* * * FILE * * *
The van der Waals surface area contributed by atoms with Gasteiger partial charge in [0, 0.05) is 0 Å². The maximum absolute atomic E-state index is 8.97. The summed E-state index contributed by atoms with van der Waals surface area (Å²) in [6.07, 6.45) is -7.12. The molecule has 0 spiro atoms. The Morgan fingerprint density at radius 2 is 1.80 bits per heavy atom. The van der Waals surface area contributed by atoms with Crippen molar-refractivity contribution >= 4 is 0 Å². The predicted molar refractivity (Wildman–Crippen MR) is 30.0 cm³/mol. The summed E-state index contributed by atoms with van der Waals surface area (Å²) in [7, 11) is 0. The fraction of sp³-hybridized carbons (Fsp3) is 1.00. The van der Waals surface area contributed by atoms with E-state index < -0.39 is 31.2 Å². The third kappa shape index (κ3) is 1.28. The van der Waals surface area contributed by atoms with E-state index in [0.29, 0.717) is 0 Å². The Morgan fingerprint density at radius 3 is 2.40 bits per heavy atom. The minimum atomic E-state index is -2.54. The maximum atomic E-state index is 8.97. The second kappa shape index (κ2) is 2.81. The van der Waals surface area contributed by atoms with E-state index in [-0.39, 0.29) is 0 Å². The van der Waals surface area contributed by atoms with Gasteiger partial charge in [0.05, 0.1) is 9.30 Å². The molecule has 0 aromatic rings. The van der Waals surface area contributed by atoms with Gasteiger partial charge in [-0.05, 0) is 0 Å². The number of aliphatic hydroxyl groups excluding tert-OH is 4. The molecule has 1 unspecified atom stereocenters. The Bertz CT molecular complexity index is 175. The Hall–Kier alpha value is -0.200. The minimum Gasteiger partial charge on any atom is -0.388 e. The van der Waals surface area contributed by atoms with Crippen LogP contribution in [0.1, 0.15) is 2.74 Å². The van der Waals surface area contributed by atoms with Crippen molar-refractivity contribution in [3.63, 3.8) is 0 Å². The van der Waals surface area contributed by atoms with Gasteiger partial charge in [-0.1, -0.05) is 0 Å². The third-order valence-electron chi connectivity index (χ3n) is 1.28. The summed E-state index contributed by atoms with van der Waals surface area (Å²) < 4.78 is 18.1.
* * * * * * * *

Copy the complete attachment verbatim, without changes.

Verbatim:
The van der Waals surface area contributed by atoms with Gasteiger partial charge in [0, 0.05) is 0 Å². The maximum absolute atomic E-state index is 8.97. The summed E-state index contributed by atoms with van der Waals surface area (Å²) in [6.07, 6.45) is -7.12. The molecule has 0 spiro atoms. The Morgan fingerprint density at radius 2 is 1.80 bits per heavy atom. The van der Waals surface area contributed by atoms with Crippen molar-refractivity contribution >= 4 is 0 Å². The predicted molar refractivity (Wildman–Crippen MR) is 30.0 cm³/mol. The summed E-state index contributed by atoms with van der Waals surface area (Å²) in [7, 11) is 0. The fraction of sp³-hybridized carbons (Fsp3) is 1.00. The van der Waals surface area contributed by atoms with E-state index < -0.39 is 31.2 Å². The third kappa shape index (κ3) is 1.28. The van der Waals surface area contributed by atoms with E-state index in [0.29, 0.717) is 0 Å². The Morgan fingerprint density at radius 3 is 2.40 bits per heavy atom. The minimum atomic E-state index is -2.54. The maximum atomic E-state index is 8.97. The second kappa shape index (κ2) is 2.81. The van der Waals surface area contributed by atoms with E-state index in [-0.39, 0.29) is 0 Å². The van der Waals surface area contributed by atoms with Gasteiger partial charge in [0.05, 0.1) is 9.30 Å². The molecule has 0 aromatic rings. The van der Waals surface area contributed by atoms with Gasteiger partial charge in [-0.05, 0) is 0 Å². The number of aliphatic hydroxyl groups excluding tert-OH is 4. The molecule has 1 unspecified atom stereocenters. The Bertz CT molecular complexity index is 175. The Hall–Kier alpha value is -0.200. The minimum Gasteiger partial charge on any atom is -0.388 e. The van der Waals surface area contributed by atoms with Crippen LogP contribution in [0.1, 0.15) is 2.74 Å². The van der Waals surface area contributed by atoms with Crippen molar-refractivity contribution in [3.63, 3.8) is 0 Å². The van der Waals surface area contributed by atoms with Gasteiger partial charge in [-0.1, -0.05) is 0 Å². The third-order valence-electron chi connectivity index (χ3n) is 1.28. The summed E-state index contributed by atoms with van der Waals surface area (Å²) < 4.78 is 18.1.